7 Ways to Add Positivity to Your Pharmacy Career

Personal development is an ongoing process that encompasses all facets of life.

Personal development is an ongoing process that encompasses all facets of life.

Since you spend a large portion of your adult life at work, it may be worthwhile to take some time to reflect on your career and where you can add value to your work.

Here are 7 ways to add positivity to your pharmacy career, especially during the times that are most draining.

1. Find the bright side in every negative situation.

When something negative happens, ask yourself, “What good can come from this? And what lesson can I learn from this?”

A colleague of mine once told me a story of when he wasn’t chosen for a job that he thought was his “dream job” as a clinical pharmacist for a major academic institution. He was devastated at first, but then he continued with his job search until he landed a job that paid better and was a shorter driving distance. Had he received an offer for the initial job, he may not have found this new, better job.

You just never know when or where your next opportunity will come!

2. Carry an aura of positivity.

The individuals who we spend the most time with and the work that we do influence who we are. Don’t get caught up in the nonsense and drama that others tend to create. Keep a smile on your face and focus on the good aspects of work.

Remember: there some individuals who can’t find a job. So, if you have one, should consider yourself lucky. Pharmacists make a comfortable living, and there are tons of individuals in other professions who have it a lot harder than we do!

3. Don’t rush.

I was never the type to cram for a test. Rather, I was always that rare person who was prepared well before an exam. That way, I never had to stress the night before a test like many of my classmates did.

I also like to give myself plenty of time to arrive at an event on time. Punctuality is something I highly value. It shows that you respect others’ time, as well as your own. Giving myself extra time for interviews or appointments is how I avoid feeling stressed out if there’s unexpected traffic along the way.

4. Maintain perspective.

Whenever I’m feeling stressed out, I think about how small I am in the scheme of things and how insignificant my problems really are.

If you’re feeling stressed, breathe deeply several times until you calm down, and then refocus your thoughts on the problem at hand and what you can do to solve it, rather than why it happened. You’ll often see that the issue isn’t as daunting if you take the first step toward addressing it.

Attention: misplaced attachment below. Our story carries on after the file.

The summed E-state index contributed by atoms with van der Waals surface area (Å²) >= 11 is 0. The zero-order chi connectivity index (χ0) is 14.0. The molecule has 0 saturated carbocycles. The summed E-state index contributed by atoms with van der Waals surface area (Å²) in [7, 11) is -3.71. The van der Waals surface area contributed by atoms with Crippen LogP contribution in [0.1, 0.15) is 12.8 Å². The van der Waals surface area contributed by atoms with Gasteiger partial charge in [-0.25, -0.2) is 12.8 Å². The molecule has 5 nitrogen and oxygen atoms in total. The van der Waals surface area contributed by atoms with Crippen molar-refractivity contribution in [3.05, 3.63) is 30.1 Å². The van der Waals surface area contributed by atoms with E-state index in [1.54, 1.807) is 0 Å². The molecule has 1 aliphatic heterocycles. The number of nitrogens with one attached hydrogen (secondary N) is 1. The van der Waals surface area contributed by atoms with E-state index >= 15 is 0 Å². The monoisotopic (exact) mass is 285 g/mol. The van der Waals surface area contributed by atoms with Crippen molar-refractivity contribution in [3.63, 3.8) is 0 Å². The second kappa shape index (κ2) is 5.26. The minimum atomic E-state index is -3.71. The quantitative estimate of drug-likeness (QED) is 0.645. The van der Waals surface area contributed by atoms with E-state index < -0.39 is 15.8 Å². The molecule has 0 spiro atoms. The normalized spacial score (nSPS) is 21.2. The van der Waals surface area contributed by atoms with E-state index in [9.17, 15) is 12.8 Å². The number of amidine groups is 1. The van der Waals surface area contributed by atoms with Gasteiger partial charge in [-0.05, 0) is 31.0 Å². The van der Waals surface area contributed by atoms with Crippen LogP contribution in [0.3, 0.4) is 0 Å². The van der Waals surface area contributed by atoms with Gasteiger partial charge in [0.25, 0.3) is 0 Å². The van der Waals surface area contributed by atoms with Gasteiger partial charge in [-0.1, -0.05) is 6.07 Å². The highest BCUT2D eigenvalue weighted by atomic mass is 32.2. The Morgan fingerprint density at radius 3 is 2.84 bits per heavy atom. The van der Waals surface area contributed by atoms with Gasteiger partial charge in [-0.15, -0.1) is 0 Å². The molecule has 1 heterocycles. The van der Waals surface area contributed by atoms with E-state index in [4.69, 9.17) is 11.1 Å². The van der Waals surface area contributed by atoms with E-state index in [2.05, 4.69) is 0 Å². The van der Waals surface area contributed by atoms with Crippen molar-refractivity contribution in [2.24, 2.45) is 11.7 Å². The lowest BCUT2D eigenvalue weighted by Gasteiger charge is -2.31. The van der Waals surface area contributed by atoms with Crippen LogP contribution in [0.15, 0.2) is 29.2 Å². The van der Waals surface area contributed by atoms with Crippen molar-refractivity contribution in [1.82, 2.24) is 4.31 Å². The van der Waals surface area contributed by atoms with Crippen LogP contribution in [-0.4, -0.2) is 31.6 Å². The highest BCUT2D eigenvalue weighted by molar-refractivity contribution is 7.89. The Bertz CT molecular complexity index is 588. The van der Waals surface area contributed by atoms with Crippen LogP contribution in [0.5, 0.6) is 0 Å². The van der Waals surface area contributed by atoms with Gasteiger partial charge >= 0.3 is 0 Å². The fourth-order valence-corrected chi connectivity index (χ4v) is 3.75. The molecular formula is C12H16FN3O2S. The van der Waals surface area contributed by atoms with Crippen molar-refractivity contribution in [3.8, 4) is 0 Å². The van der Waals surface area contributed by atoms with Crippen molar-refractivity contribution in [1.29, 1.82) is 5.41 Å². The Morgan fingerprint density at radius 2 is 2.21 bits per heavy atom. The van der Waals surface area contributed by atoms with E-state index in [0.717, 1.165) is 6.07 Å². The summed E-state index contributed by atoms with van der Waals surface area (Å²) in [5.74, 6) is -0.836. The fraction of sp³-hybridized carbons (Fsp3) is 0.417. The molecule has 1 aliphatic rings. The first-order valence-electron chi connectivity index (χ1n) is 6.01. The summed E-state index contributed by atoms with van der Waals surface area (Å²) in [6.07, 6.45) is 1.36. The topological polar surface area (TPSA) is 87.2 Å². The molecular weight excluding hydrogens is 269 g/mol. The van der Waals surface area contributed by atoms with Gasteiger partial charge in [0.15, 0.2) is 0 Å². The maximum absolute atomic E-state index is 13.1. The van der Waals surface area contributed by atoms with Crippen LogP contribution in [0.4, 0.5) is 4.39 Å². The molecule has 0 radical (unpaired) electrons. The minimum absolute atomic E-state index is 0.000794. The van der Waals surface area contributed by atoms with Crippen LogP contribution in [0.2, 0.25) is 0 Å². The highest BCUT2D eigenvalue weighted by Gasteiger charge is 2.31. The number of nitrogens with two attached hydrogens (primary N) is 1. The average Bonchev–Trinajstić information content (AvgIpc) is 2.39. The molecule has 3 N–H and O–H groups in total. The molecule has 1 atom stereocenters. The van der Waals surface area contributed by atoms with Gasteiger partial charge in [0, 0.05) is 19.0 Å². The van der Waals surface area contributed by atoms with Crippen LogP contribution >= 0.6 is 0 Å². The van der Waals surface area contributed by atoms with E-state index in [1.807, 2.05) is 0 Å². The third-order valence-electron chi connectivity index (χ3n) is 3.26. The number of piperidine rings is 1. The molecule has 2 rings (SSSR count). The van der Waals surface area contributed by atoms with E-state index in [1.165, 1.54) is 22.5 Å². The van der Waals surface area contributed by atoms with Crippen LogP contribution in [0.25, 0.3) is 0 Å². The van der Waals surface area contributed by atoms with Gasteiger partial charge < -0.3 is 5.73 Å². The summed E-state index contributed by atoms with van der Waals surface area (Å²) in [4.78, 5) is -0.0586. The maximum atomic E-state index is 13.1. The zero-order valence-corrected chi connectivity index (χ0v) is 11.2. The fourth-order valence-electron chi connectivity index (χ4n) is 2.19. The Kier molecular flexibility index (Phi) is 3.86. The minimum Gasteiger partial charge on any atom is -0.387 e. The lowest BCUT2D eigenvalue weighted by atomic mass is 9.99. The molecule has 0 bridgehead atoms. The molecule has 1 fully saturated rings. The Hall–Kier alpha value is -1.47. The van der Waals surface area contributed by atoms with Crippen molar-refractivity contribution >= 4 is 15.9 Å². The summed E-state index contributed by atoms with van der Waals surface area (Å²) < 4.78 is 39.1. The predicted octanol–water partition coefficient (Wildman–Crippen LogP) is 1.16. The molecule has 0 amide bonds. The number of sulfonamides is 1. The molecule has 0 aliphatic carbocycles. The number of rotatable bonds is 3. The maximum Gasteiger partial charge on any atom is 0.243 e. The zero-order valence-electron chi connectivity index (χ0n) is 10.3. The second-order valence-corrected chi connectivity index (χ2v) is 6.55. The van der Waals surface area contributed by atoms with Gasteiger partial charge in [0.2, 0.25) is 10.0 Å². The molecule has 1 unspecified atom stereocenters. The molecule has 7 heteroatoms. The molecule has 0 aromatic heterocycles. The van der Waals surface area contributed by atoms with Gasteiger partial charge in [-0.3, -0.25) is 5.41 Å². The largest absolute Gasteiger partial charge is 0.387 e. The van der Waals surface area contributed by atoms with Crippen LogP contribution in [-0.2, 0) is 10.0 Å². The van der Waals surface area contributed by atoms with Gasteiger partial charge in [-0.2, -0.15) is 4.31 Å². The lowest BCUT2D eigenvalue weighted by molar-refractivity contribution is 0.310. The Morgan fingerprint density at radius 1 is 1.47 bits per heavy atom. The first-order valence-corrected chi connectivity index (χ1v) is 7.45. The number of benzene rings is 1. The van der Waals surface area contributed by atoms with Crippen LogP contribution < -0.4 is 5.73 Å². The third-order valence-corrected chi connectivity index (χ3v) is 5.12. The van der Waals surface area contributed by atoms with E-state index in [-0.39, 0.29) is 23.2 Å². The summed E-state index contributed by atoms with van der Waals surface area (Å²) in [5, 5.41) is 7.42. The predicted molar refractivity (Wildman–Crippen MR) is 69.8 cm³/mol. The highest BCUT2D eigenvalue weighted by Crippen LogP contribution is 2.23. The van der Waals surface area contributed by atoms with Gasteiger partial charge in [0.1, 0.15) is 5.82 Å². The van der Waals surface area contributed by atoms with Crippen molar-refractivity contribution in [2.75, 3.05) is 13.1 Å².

If there’s something bothering you, apply Suzy Welch’s 10-10-10 rule and think about how it will affect you in 10 minutes, 10 hours, and 10 months from now. Most likely, you won’t even remember the event 10 months from now, so most things just aren’t worth the worry.

5. Don’t allow fear to hold you back.

The one fear many individuals have, even more than death and public speaking, is that they didn’t do something, such as strive for their goals. They were afraid to fail, and so they never pursued the dreams they thought were beyond their reach.

If there’s something you want to do or a path you want to take, it may be worthwhile to pursue it before it’s too late. One day, you’ll be too old to pursue all your dreams, and the weight of regret will be heavy.

6. Add value to someone else’s life.

As Winston Churchill once said, “We make a living by what we get. We make a life by what we give.”

There are countless ways to help out in the pharmacy profession. You can listen to patients and address their clinical concerns, mentor a student who’s just starting out in the profession, or even volunteer to do brown bag sessions in a local community setting.

7. Sharpen your saw.

There’s an old fable I like to tell my students:

A woodcutter was once stressed because he was trying very hard to saw down a tree. He was hurriedly sawing back and forth to no avail.

An old man was watching the woodcutter and asked, “What are you doing?”

The woodcutter replied, “Are you blind? I’m cutting down this tree.”

The old man was direct and said, “You look tired! Take a break. Sharpen your saw.”

The woodcutter explained to the old man that he’d been sawing all day and didn’t have any time to take a break, to which the old man said, “If you take the time to sharpen your saw, you would cut down the tree much faster.”

The woodcutter said, “I don’t have time to sharpen the saw. Don’t you see I’m too busy trying to cut this tree?”

Moral of the story: sharpen your saw or else you’ll end up like the woodcutter who gets too caught up in his work and ends up burning out.

We’re all more effective when we give ourselves the chance to recharge. Take your time to do things well, as haste makes waste (and, in our world, medication errors). Come prepared, and stay on the positive side of life.

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